Ghent has been called a ‘Gritty Bruges’ by the lonely planet. I would say it is not as pretty as Bruges, but it is still a nice city. We stopped at a camping ground in Blaarmeerson that would have to be the largest leisure activity area I have ever seen. There was a rowing regatta on when we arrived which was amazing. They have a two kilometre rowing course there and they had race after race on all Saturday and all Sunday, which was great to watch. At the leisure complex they have a huge swimming lake (it looked a bit ordinary to swim to us) but it was a massive area. They had tennis courts, artificial wall climbing facility, a huge beach area with volleyball courts, running course, rugby ground, canoeing area, a lake to fish, playgrounds etc etc. Absolutely massive. This fish we saw in the lake where huge too!
We arrived late on Saturday but still walked into the centre of Ghent which we were told was only 4 kilometres one way, but I swear it was about 5 or 6 kilometres because by the time we had walked there, walked around and went to walk back I was completely buggared. It was really busy and so interesting. Ghent has light rail cars or tram cars I would call them (only two carriages in each) through the whole centre of the city. So as you are walking along the footpath we had to avoid not only other people, but watch out for bikes, cars and the rail cars.
Sunday we decided to walk back into the centre and have a good look around at the architecture. Ghent has some beautiful old buildings as you will see in some of the photos. The churches are always amazing in this part of the world. I wonder how they managed to build them with their magnificent high arches and columns, how long it would have taken and how many people probably died whilst they were being built. We imagine Ghent is also like a mini Venice with many buildings built on the water and sightseeing tourist boats cruising around. The canals are very pretty and prime spots for everyone especially for bars and cafes.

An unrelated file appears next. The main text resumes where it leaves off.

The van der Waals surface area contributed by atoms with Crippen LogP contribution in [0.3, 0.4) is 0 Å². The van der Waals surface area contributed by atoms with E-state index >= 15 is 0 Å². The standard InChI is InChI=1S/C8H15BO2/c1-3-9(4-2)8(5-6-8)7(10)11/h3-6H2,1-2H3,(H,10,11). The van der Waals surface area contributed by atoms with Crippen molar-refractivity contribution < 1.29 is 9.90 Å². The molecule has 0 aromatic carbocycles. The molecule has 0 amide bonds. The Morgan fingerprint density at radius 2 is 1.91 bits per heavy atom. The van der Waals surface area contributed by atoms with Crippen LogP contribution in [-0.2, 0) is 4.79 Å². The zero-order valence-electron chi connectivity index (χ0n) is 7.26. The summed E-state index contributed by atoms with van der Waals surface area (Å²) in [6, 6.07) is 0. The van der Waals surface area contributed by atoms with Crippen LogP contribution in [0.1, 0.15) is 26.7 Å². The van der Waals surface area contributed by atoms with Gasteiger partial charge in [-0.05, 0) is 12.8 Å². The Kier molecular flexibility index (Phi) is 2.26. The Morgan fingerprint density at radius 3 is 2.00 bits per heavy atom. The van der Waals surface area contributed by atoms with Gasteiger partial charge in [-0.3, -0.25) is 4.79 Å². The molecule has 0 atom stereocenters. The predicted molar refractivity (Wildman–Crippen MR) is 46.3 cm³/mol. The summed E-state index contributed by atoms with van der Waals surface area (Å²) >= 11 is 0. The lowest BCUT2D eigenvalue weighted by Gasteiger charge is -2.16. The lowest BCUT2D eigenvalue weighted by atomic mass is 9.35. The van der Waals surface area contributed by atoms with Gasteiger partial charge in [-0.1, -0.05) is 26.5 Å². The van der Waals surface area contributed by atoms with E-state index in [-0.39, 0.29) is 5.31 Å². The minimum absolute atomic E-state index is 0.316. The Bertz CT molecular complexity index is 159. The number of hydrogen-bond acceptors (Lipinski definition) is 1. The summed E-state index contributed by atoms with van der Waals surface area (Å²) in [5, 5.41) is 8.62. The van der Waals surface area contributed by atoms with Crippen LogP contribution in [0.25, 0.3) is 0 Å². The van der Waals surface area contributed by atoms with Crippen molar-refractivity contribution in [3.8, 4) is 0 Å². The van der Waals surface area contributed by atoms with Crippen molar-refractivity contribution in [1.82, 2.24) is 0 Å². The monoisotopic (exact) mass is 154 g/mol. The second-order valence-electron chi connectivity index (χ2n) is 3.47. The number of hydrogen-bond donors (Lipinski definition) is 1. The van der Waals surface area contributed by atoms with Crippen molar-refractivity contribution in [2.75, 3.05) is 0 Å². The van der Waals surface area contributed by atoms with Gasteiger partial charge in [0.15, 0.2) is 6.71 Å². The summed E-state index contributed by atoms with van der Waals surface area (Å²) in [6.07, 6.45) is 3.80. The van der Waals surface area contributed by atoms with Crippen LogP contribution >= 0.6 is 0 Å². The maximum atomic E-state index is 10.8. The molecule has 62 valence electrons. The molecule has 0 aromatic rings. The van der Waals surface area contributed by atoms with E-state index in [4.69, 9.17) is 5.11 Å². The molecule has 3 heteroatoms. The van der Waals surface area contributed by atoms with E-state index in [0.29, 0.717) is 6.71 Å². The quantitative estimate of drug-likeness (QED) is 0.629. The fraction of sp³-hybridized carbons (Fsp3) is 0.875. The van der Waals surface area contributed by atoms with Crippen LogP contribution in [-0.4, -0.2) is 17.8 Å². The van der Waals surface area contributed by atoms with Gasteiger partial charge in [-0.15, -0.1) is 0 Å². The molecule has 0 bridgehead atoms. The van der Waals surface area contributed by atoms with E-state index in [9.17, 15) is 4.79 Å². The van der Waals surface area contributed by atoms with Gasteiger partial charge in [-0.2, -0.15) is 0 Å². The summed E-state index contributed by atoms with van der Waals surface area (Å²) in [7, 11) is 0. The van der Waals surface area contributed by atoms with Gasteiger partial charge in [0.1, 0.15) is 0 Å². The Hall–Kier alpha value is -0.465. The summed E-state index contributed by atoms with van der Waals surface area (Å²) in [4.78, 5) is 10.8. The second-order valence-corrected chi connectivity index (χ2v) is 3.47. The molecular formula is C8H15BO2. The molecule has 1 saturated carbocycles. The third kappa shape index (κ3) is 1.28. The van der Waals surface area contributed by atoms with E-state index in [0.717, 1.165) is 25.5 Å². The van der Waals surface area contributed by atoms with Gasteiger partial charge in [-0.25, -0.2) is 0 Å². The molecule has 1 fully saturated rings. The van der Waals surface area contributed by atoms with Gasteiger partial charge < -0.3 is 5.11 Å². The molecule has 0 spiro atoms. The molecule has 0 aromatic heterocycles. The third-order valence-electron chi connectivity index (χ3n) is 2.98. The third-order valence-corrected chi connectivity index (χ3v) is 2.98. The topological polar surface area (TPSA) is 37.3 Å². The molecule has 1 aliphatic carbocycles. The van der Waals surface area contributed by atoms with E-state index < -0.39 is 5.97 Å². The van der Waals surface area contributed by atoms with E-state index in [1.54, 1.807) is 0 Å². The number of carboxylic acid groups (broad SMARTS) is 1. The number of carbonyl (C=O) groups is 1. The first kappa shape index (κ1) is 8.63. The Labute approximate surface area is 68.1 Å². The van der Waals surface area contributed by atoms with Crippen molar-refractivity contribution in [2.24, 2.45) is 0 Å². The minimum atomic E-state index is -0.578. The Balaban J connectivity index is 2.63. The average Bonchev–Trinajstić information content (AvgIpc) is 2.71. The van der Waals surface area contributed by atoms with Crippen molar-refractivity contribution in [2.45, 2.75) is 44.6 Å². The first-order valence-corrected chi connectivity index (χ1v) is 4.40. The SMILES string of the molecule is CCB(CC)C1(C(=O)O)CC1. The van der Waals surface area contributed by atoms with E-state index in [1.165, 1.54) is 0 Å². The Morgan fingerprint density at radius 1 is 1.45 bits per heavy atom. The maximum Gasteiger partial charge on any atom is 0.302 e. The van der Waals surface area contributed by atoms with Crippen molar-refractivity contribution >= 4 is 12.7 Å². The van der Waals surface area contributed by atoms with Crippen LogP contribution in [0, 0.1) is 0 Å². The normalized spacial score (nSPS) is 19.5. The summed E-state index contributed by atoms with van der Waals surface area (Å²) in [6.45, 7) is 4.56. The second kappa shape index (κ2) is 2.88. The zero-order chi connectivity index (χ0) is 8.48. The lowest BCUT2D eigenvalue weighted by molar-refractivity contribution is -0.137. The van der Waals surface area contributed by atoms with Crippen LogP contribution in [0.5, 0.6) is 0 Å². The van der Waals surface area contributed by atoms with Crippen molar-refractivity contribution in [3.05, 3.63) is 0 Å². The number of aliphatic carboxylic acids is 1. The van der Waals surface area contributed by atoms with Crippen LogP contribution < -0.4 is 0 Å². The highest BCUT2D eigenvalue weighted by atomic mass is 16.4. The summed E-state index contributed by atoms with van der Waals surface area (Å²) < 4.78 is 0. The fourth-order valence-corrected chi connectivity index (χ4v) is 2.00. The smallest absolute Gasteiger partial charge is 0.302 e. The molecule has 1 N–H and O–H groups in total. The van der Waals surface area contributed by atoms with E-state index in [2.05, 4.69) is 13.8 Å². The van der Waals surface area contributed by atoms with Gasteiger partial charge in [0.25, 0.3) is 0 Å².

Lunch was fresh baguettes, so crunchy on the outside, filled with fromage (brie), tomato, jambon (ham), just devine. We adore them, they would have to be one of our most favourite lunches, there is nothing nicer. I will miss that when we leave Belgium. Ghent people still speak Flemish primarily, with English and French as well.
With the mix of traffic I mention earlier, we watched as tourists forgot to look out and saw people knocked off their bikes – and on the rail tracks – a bit scary, but the people on bikes are obviously so used to biking through the city they don’t watch for people stepping in front of them either. The cobbled roads don’t make it easy either, to walk (especially in high heels) or bike and every now and then you would think you were on a walkway and a car would come driving right at you and you would have to move quick smart. The city dynamics were very interesting. There weren’t the amount of tourists like Bruges had. I watched as groups of 5 boys were approaching carefully picked people in the squares and asked something of them. I half expected to see one of them being a pickpocket or something, but I didn’t see that and I never did find out what they were doing, but it seemed all harmless in the end.
We took the bus back today since the legs aren’t what they used to be especially after the day before. The dynamics on the bus were also interesting with a rather vibrant middle eastern family’s? antics who boarded and seemed to take over the whole bus, only to be watched over by disapproving elderly locals complete with their dogs.
Off to Wallonia (up in the hills/forests) area Monday on the way to Luxembourg.